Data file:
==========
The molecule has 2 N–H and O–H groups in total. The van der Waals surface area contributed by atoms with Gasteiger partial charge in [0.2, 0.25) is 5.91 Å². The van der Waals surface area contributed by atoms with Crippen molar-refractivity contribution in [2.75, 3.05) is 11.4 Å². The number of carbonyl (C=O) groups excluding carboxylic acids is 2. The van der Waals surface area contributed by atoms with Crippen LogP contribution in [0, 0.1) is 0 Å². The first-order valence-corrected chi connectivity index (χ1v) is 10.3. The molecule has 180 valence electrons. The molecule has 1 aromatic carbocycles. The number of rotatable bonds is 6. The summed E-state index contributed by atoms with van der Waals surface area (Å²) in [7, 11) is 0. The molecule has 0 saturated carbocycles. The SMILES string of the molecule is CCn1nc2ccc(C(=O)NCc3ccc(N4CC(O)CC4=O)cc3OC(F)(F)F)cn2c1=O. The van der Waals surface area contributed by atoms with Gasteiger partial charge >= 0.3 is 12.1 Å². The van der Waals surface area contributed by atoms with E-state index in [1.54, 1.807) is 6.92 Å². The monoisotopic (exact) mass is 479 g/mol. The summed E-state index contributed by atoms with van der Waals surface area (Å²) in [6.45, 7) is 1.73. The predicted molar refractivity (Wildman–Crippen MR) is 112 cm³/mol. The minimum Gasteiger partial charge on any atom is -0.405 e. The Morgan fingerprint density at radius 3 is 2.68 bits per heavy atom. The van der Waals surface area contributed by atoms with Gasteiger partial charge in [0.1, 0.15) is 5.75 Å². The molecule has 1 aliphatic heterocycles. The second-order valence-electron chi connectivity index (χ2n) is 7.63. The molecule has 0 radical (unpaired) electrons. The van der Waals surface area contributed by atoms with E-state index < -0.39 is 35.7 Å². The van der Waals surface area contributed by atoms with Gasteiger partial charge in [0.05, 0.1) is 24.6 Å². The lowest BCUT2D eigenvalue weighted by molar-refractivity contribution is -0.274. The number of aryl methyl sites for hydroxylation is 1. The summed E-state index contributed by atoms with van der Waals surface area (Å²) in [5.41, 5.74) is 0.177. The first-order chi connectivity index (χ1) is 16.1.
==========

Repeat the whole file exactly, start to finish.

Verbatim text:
The molecule has 2 N–H and O–H groups in total. The van der Waals surface area contributed by atoms with Gasteiger partial charge in [0.2, 0.25) is 5.91 Å². The van der Waals surface area contributed by atoms with Crippen molar-refractivity contribution in [2.75, 3.05) is 11.4 Å². The number of carbonyl (C=O) groups excluding carboxylic acids is 2. The van der Waals surface area contributed by atoms with Crippen LogP contribution in [0, 0.1) is 0 Å². The first-order valence-corrected chi connectivity index (χ1v) is 10.3. The molecule has 180 valence electrons. The molecule has 1 aromatic carbocycles. The number of rotatable bonds is 6. The summed E-state index contributed by atoms with van der Waals surface area (Å²) in [7, 11) is 0. The molecule has 0 saturated carbocycles. The SMILES string of the molecule is CCn1nc2ccc(C(=O)NCc3ccc(N4CC(O)CC4=O)cc3OC(F)(F)F)cn2c1=O. The van der Waals surface area contributed by atoms with Gasteiger partial charge >= 0.3 is 12.1 Å². The van der Waals surface area contributed by atoms with E-state index in [1.54, 1.807) is 6.92 Å². The monoisotopic (exact) mass is 479 g/mol. The summed E-state index contributed by atoms with van der Waals surface area (Å²) in [6.45, 7) is 1.73. The predicted molar refractivity (Wildman–Crippen MR) is 112 cm³/mol. The minimum Gasteiger partial charge on any atom is -0.405 e. The Morgan fingerprint density at radius 3 is 2.68 bits per heavy atom. The van der Waals surface area contributed by atoms with Gasteiger partial charge in [0.1, 0.15) is 5.75 Å². The molecule has 1 aliphatic heterocycles. The second-order valence-electron chi connectivity index (χ2n) is 7.63. The molecule has 0 radical (unpaired) electrons. The van der Waals surface area contributed by atoms with E-state index < -0.39 is 35.7 Å². The van der Waals surface area contributed by atoms with Gasteiger partial charge in [0.05, 0.1) is 24.6 Å². The lowest BCUT2D eigenvalue weighted by molar-refractivity contribution is -0.274. The number of aryl methyl sites for hydroxylation is 1. The summed E-state index contributed by atoms with van der Waals surface area (Å²) in [5.41, 5.74) is 0.177. The first-order chi connectivity index (χ1) is 16.1.